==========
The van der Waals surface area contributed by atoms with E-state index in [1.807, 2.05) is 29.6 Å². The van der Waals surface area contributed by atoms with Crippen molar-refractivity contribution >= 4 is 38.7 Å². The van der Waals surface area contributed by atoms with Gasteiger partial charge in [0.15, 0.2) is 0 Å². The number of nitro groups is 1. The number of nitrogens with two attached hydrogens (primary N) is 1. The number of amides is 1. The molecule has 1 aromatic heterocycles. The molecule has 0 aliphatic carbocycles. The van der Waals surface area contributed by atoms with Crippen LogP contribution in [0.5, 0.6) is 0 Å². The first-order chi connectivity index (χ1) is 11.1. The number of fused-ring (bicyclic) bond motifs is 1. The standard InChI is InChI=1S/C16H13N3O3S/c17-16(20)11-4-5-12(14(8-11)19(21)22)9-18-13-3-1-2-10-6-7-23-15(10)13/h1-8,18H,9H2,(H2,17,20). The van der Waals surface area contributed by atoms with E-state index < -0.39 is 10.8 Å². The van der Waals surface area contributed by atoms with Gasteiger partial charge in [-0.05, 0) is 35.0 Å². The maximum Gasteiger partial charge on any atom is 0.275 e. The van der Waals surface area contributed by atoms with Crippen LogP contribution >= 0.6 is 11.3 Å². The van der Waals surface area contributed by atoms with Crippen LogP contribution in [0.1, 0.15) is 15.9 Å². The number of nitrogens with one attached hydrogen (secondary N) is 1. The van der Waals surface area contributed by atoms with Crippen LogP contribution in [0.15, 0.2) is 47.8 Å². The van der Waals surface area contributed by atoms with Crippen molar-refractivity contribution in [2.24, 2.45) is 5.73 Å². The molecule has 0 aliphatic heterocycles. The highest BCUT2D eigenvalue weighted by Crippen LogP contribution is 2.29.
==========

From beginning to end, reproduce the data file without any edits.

The van der Waals surface area contributed by atoms with E-state index in [1.807, 2.05) is 29.6 Å². The van der Waals surface area contributed by atoms with Crippen molar-refractivity contribution >= 4 is 38.7 Å². The van der Waals surface area contributed by atoms with Gasteiger partial charge in [0.15, 0.2) is 0 Å². The number of nitro groups is 1. The number of nitrogens with two attached hydrogens (primary N) is 1. The number of amides is 1. The molecule has 1 aromatic heterocycles. The molecule has 0 aliphatic carbocycles. The van der Waals surface area contributed by atoms with Crippen LogP contribution in [0.5, 0.6) is 0 Å². The first-order chi connectivity index (χ1) is 11.1. The number of fused-ring (bicyclic) bond motifs is 1. The standard InChI is InChI=1S/C16H13N3O3S/c17-16(20)11-4-5-12(14(8-11)19(21)22)9-18-13-3-1-2-10-6-7-23-15(10)13/h1-8,18H,9H2,(H2,17,20). The van der Waals surface area contributed by atoms with E-state index < -0.39 is 10.8 Å². The van der Waals surface area contributed by atoms with Gasteiger partial charge in [-0.05, 0) is 35.0 Å². The maximum Gasteiger partial charge on any atom is 0.275 e. The van der Waals surface area contributed by atoms with Crippen LogP contribution >= 0.6 is 11.3 Å². The van der Waals surface area contributed by atoms with Crippen LogP contribution in [0.1, 0.15) is 15.9 Å². The number of nitrogens with one attached hydrogen (secondary N) is 1. The van der Waals surface area contributed by atoms with Crippen LogP contribution in [0.15, 0.2) is 47.8 Å². The van der Waals surface area contributed by atoms with Crippen molar-refractivity contribution in [2.24, 2.45) is 5.73 Å². The molecule has 0 aliphatic heterocycles. The highest BCUT2D eigenvalue weighted by Crippen LogP contribution is 2.29.